After the die off, you will need to look beyond your stored food and gear and determine how you can survive when it runs out or wears out. This might include raising more of your own food or fiber. It might include gleaning and foraging, assuming there is something left to glean that has not been picked clean. You might establish business relationships with other survivors where you “earn” food by providing a skill or a service to them. You might build new relationships based on barter and trade.
This is the period when you will live like it’s the 1880s, using animal power instead of gasoline, butchering your own meat, burning coal or wood for heat instead of natural gas, keeping food cool in the spring house instead of the refrigerator, and making or repairing your own clothes instead of buying goods made in China or Vietnam. This is when old skills like blacksmithing or leather working will be valuable, but some modern skills like being a doctor, dentist, or veterinarian will still be valuable.
It is also the time during which law and order will recover and people will agree on some generally accepted norms, likely based on the Ten Commandments. We may see the emergence of small governments or committees to help with the rebuilding and stabilization of a geographic area.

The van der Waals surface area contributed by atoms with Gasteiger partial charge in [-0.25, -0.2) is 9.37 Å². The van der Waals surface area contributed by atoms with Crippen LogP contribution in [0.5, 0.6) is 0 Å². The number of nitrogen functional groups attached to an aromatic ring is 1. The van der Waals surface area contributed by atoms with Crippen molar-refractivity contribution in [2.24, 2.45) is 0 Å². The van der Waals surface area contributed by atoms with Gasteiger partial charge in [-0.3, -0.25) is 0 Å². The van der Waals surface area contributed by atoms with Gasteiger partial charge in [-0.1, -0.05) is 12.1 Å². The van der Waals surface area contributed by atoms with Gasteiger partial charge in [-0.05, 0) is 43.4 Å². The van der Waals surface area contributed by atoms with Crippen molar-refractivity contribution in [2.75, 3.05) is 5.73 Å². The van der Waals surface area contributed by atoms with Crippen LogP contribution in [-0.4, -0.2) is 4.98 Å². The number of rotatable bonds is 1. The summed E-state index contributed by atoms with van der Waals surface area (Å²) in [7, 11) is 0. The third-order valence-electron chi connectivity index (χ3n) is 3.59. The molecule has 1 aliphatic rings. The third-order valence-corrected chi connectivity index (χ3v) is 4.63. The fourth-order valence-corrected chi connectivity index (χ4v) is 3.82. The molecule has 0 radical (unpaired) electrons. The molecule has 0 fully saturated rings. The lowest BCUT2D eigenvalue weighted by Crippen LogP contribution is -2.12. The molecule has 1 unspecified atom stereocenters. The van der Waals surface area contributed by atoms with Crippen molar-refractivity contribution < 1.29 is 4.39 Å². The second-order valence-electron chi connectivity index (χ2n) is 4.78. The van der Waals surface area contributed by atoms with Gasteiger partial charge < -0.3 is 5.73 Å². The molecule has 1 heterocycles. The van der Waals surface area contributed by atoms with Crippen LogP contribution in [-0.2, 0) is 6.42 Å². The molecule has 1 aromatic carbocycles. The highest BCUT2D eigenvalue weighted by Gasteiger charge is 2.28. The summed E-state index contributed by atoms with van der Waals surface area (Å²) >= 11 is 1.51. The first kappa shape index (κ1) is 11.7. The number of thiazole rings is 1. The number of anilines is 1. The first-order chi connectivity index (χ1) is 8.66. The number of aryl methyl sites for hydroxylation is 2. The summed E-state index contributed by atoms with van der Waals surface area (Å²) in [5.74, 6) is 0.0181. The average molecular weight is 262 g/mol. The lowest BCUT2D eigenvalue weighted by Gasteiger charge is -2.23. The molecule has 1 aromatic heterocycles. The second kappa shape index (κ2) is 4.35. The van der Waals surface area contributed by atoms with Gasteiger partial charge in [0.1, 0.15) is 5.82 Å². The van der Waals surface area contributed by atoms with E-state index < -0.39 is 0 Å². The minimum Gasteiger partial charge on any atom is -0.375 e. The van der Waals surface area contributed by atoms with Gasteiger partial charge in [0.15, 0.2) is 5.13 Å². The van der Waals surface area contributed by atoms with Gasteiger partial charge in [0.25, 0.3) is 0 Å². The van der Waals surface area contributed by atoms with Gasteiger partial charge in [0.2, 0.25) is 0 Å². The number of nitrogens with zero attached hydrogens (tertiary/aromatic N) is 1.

Objective 4: Emerge After the Recovery
Unless there has been a 99+ percent die off (possibly from a horrendous virus or widespread radiation) and you are one of the sole survivors, I expect someone will set up an electrical power distribution system, possibly using a hydropower dam as a source. Someone else will pump oil and making gasoline and diesel again, even if it is on a small scale. This will lead to pockets of recovery at spots across the country where the appropriate conditions and know-how exist. These areas will quickly progress from living like it was the 1880s to living like it is the 1920s.
For some time, these distant locations will be like old European cities, connected by merchants in caravans, river boats, or canal barges. As knowledge, equipment and resources are shared, what took centuries in Europe will take just a decade or two as the rebuilding grows. We will probably see the return of the locomotive and rail travel before personal automobiles return. I expect it will be many years before we can produce sophisticated integrated circuits and move from an analog world back into a digital one.
Your Final Objective
Your overriding objective is to live to reach this period and to bring as many of your family members and prepper friends as possible to that point. One day, those old light switches on the walls will work again, and you will get a kick showing the kids who have known nothing but a flame how to turn on the lights. When that happens, you will know you have made it through the bad times.
When you wake up in your new cotton sheets produced in the U.S., slip on a pair of comfortable shoes made a couple hundreds of miles away, and sit down in the kitchen to drink your first cup of fresh coffee ground from beans imported from South America, you will know the good times have finally returned.
That’s why I prep, to ensure there are good times in our future and that we live to see them.